Training intensity modulates changes in PGC-1α and p53 protein content and mitochondrial respiration, but not markers of mitochondrial content in human skeletal muscle.FASEB J 2016; 30(2):959-70FJ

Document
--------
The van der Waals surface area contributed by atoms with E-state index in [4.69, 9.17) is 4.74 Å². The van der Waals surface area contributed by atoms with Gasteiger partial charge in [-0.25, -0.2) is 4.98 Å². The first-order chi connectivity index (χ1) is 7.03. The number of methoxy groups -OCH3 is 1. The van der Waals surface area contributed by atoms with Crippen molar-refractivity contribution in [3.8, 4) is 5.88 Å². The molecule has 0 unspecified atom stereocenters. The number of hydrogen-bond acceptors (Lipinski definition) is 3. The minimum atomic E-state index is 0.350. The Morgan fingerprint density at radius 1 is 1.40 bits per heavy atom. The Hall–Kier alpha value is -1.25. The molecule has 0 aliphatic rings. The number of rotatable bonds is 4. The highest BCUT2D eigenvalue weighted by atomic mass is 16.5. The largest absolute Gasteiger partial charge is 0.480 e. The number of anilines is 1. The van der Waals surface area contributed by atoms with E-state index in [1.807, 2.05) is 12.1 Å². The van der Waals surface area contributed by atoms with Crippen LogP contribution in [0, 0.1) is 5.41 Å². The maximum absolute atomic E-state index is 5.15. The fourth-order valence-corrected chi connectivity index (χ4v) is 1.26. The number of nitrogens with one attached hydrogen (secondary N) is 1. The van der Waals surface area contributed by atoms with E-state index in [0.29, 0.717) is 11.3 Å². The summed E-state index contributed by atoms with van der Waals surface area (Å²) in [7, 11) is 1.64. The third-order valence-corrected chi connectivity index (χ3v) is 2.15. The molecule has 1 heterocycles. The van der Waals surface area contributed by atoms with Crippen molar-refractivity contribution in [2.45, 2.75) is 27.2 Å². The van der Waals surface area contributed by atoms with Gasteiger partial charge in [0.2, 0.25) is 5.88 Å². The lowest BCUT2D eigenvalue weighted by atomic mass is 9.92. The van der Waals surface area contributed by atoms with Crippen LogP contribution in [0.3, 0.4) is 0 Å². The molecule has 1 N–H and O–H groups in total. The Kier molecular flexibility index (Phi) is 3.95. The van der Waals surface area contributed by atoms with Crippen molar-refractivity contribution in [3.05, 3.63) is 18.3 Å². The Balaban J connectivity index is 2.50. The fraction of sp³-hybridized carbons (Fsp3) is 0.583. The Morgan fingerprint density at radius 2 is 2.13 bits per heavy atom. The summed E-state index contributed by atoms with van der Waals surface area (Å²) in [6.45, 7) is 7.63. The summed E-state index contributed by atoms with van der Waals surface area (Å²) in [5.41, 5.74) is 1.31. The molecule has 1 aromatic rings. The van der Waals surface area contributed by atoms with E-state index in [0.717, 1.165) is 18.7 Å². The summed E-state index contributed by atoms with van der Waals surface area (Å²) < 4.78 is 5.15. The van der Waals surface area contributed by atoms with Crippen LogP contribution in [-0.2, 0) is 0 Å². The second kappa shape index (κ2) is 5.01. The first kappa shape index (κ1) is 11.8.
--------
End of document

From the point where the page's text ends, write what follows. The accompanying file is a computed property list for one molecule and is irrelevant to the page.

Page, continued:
Exercise training has been associated with increased mitochondrial content and respiration. However, no study to date has compared in parallel how training at different intensities affects mitochondrial respiration and markers of mitochondrial biogenesis. Twenty-nine healthy men performed 4 wk (12 cycling sessions) of either sprint interval training [SIT; 4-10 × 30-s all-out bouts at ∼200% of peak power output (WPeak)], high-intensity interval training (HIIT; 4-7 × 4-min intervals at ∼90% WPeak), or sublactate threshold continuous training (STCT; 20-36 min at ∼65% WPeak). The STCT and HIIT groups were matched for total work. Resting biopsy samples (vastus lateralis) were obtained before and after training. The maximal mitochondrial respiration in permeabilized muscle fibers increased significantly only after SIT (25%). Similarly, the protein content of peroxisome proliferator-activated receptor γ coactivator (PGC)-1α, p53, and plant homeodomain finger-containing protein 20 (PHF20) increased only after SIT (60-90%). Conversely, citrate synthase activity, and the protein content of TFAM and subunits of the electron transport system complexes remained unchanged throughout. Our findings suggest that training intensity is an important factor that regulates training-induced changes in mitochondrial respiration and that there is an apparent dissociation between training-induced changes in mitochondrial respiration and mitochondrial content. Moreover, changes in the protein content of PGC-1α, p53, and PHF20 are more strongly associated with training-induced changes in mitochondrial respiration than mitochondrial content.